11.7C: Clonal Selection of Antibody-Producing Cells
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The clonal selection hypothesis is a widely accepted model for the immune system’s response to infection.
- Describe the clonal selection hypothesis in regards to the production of B cells
- In 1954, immunologist Niels Jerne put forth the hypothesis that there is already a vast array of lymphocytes in the body before infection. The entrance of an antigen into the body results in the selection of only one type of lymphocyte to match it and produce a corresponding antibody to destroy it.
- B cells exist as clones derived from a particular cell. Thus the antibodies and their differentiated progenies can recognize and/or bind the same specific surface components composed of biological macromolecules of a given antigen. Clonality has important consequences for immunogenic memory.
- The clonal selection hypothesis states that an individual B cell expresses receptors specific to the distinct antigen, determined before the antibody ever encounters the antigen.
- clonal selection: An hypothesis which states that an individual lymphocyte (specifically, a B cell) expresses receptors specific to the distinct antigen, determined before the antibody ever encounters the antigen. Binding of Ag to a cell activates the cell, causing a proliferation of clone daughter cells.
- clone: A group of identical cells derived from a single cell.
The clonal selection hypothesis has become a widely accepted model for how the immune system responds to infection and how certain types of B and T lymphocytes are selected for destruction of specific antigens invading the body.
Four predictions of the clonal selection hypothesis
- Each lymphocyte bears a single type of receptor with a unique specificity (by V(D)J recombination).
- Receptor occupation is required for cell activation.
- The differentiated effector cells derived from an activated lymphocyte will bear receptors of identical specificity as the parental cell.
- Those lymphocytes bearing receptors for self molecules will be deleted at an early stage.
In 1954, Danish immunologist Niels Jerne put forward a hypothesis which stated that there is already a vast array of lymphocytes in the body prior to any infection. The entrance of an antigen into the body results in the selection of only one type of lymphocyte to match it and produce a corresponding antibody to destroy the antigen. This selection of only one type of lymphocyte results in it being cloned or reproduced by the body extensively to ensure there are enough antibodies produced to inhibit and prevent infection. Australian immunologist Frank Macfarlane Burnet, with input from David W. Talmage, worked on this model and was the first to name it “clonal selection theory. ” Burnet explained immunological memory as the cloning of two types of lymphocyte. One clone acts immediately to combat infection whilst the other is longer lasting, remaining in the immune system for a long time, which results in immunity to that antigen. In 1958, Sir Gustav Nossal and Joshua Lederberg showed that one B cell always produces only one antibody, which was the first evidence for clonal selection theory.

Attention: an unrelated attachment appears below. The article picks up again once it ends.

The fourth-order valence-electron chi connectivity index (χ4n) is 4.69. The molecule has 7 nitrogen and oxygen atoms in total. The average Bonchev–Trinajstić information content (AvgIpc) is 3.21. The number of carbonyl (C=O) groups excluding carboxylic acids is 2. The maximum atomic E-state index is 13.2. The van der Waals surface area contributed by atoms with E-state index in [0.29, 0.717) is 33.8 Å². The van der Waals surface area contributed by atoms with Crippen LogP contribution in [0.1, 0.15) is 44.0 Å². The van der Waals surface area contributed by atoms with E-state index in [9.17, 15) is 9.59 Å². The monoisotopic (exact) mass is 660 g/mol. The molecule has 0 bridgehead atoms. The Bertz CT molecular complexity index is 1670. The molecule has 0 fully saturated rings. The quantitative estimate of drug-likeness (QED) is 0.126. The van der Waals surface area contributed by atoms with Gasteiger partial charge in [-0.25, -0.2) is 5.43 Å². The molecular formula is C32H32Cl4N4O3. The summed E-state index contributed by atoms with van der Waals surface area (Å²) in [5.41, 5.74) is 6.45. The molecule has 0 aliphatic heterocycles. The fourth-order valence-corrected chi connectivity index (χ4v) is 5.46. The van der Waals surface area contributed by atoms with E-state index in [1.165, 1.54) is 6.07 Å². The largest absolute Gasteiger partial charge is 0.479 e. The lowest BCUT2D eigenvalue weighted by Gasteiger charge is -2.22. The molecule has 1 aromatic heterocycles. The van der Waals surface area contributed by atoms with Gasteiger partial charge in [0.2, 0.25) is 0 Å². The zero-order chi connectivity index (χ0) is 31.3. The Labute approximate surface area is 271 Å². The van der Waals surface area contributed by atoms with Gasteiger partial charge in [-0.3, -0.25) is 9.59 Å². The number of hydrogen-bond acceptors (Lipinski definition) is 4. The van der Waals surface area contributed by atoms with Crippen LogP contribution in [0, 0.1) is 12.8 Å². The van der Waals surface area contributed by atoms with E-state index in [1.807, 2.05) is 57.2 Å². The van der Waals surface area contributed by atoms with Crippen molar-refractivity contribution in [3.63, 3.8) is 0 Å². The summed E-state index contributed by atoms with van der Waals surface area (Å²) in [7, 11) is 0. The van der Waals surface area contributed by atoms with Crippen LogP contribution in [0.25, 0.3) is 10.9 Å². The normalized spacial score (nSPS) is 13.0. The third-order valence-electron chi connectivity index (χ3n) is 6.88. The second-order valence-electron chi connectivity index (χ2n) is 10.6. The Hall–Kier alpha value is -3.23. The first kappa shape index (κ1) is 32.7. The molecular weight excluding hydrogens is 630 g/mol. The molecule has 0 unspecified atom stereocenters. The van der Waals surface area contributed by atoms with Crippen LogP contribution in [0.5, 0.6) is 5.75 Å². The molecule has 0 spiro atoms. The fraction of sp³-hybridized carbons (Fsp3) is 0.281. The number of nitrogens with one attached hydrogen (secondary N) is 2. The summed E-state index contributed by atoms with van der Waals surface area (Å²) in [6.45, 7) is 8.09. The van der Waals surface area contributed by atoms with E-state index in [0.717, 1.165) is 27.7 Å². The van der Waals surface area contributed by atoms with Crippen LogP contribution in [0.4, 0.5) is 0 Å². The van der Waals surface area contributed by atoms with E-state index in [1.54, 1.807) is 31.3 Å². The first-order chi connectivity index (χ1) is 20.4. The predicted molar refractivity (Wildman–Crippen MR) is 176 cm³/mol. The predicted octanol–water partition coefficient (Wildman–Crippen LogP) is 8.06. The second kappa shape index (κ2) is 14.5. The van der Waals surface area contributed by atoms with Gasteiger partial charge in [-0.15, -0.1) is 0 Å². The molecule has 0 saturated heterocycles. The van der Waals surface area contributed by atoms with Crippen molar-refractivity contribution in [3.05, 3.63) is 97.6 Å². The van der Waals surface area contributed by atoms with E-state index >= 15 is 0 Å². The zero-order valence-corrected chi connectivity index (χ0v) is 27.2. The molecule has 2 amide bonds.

B cells exist as clones. All B cells derive from a particular cell, and as such, the antibodies and their differentiated progenies can recognize and/or bind the same specific surface components composed of biological macromolecules ( epitope ) of a given antigen. Such clonality has important consequences, as immunogenic memory relies on it. The great diversity in immune response comes about due to the up to 109 clones with specificities for recognizing different antigens. Upon encountering its specific antigen, a single B cell, or a clone of cells with shared specificity, divides to produce many B cells. Most of such B cells differentiate into plasma cells that secrete antibodies into blood that bind the same epitope that elicited proliferation in the first place. A small minority survives as memory cells that can recognize only the same epitope. However, with each cycle, the number of surviving memory cells increases. The increase is accompanied by affinity maturation which induces the survival of B cells that bind to the particular antigen with high affinity. This subsequent amplification with improved specificity of immune response is known as secondary immune response. B cells that have not been activated by antigen are known as naive lymphocytes; those that have met their antigen, become activated, and have differentiated further into fully functional lymphocytes are known as effector B lymphocytes.